The founder of the Kohelet Foundation dishes on how he's reinventing kosher dining options for local observant Jews.
David Magerman is a disruptive force. Not in the way that a kindergartener’s temper tantrum can negatively affect the classroom, but in the way that Clayton Christenson, the man who coined the phrase “disruptive innovation” intended: as a change agent bringing improvements to products and services in ways that disrupt the existing marketplace. It’s a designation especially suited to Magerman, who was a partner at Renaissance Technologies, one of the world’s most successful hedge fund companies.
The 46-year-old Florida native has been making waves in the Philadelphia Jewish community since launching the Kohelet Foundation, a nonprofit organization that has spent millions to remake the Jewish day school model in the area, in 2008.
Implementing his plan to improve Jewish educational opportunities is only one part of Magerman’s initiative to make Philadelphia a destination as welcoming and attractive to observant Jews as communities in New York, New Jersey and Los Angeles. Two years ago, he opened Citron and Rose, the Merion restaurant that can safely be said to have changed the way that people look at kosher dining in the region. Since then, he has remade the space into the more casual C&R Kitchen, has bankrolled two more kosher ventures — a catering operation and a bakery — and he plans to have The Dairy, a kosher all-day operation, open by the beginning of 2015.
At a cozy, Ikea-furnished table in the back of his Six Points Bakery, Magerman talked about keeping things kosher.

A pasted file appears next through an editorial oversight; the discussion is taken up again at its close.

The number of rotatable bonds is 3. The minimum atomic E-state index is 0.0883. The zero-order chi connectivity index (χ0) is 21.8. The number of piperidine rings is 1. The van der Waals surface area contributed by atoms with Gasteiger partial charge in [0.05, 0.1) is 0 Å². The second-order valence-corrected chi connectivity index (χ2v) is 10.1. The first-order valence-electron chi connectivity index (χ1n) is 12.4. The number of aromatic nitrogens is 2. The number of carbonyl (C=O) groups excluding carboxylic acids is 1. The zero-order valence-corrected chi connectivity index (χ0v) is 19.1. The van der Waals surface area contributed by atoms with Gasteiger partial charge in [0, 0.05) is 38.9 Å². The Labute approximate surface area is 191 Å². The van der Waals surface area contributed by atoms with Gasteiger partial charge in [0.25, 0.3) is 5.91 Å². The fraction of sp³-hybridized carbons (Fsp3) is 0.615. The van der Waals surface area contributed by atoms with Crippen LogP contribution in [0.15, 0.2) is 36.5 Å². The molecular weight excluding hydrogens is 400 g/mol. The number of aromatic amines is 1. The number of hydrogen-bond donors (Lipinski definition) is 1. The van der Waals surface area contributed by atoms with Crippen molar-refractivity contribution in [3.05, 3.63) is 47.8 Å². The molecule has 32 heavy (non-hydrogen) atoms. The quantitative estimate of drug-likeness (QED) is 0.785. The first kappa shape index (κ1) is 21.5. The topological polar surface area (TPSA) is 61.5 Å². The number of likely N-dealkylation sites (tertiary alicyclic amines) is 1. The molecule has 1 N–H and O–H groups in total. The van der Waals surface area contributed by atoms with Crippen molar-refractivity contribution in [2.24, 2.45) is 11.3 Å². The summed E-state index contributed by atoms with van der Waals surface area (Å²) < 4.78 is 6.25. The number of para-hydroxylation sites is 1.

How did you wind up in something as risky as the restaurant business?
What I’m doing here is what I was doing at Renaissance — I’m system-building. The work I did at Renaissance was building systems for trading in markets; what I’m doing here is looking at the system of the Jewish community at large and saying, “OK, this is a system that isn’t working so well. What’s missing, what’s not working properly, what’s broken, what can I do to help?” When I spoke to people five years ago about what they needed in the community, they said that the big things are schools, synagogues, jobs and food. And that last one intrigued me.
They listed their priorities in that order?
No — in fact, it turns out that food is by far the most important one. People who have benefitted enormously from the work I have done in their kids’ schools tell me that they’re so much happier with the work I’ve done in the restaurants. When you ask people why they aren’t moving here, one of the big issues was that there was no place to eat. What I realized was, if I was going to work on the schools, you need people to go to the schools. There is a sense that people who only eat kosher can’t eat a civilized meal — they want to be able to go out to eat like everyone else gets to. C&R Kitchen is that place.
What else are you planning for kosher diners?
All along, Citron and Rose was intended to be the beachhead for the bigger vision of creating a kosher food system in the Greater Philadelphia community, where you could get quality catering, where you could get a casual meal. It wasn’t from a business perspective. I wanted to prove — which I haven’t yet, although I’m working on it — that you could make money doing that once you grow the community to the size it needs to be, to make it something that someone else would eventually want to own. I don’t have a personal desire to be a restaurateur — it’s just what I needed to do to fulfill my whole vision of building the system.
What is the future of kosher dining in the Philadelphia area?
I’m hoping the future is competition. Once I can demonstrate how to do this in a way that is not just affordable but actually profitable, I’m hoping there will be some breadth of options. I think that once people get over the hump that kosher food is good food, I think it will open the door for other kinds of restaurants. This is hopefully the start of growing the concept of mainstream kosher food, as opposed to apologizing for the state of kosher food.
If you could change one perception about kosher food, what would it be?
There is really no difference except for constraints on certain ingredients. I want people who choose to eat kosher to have an experience as rich and filled with quality service and comfort as anyone who chooses not to. I want to show that it is a right that people who keep kosher should have.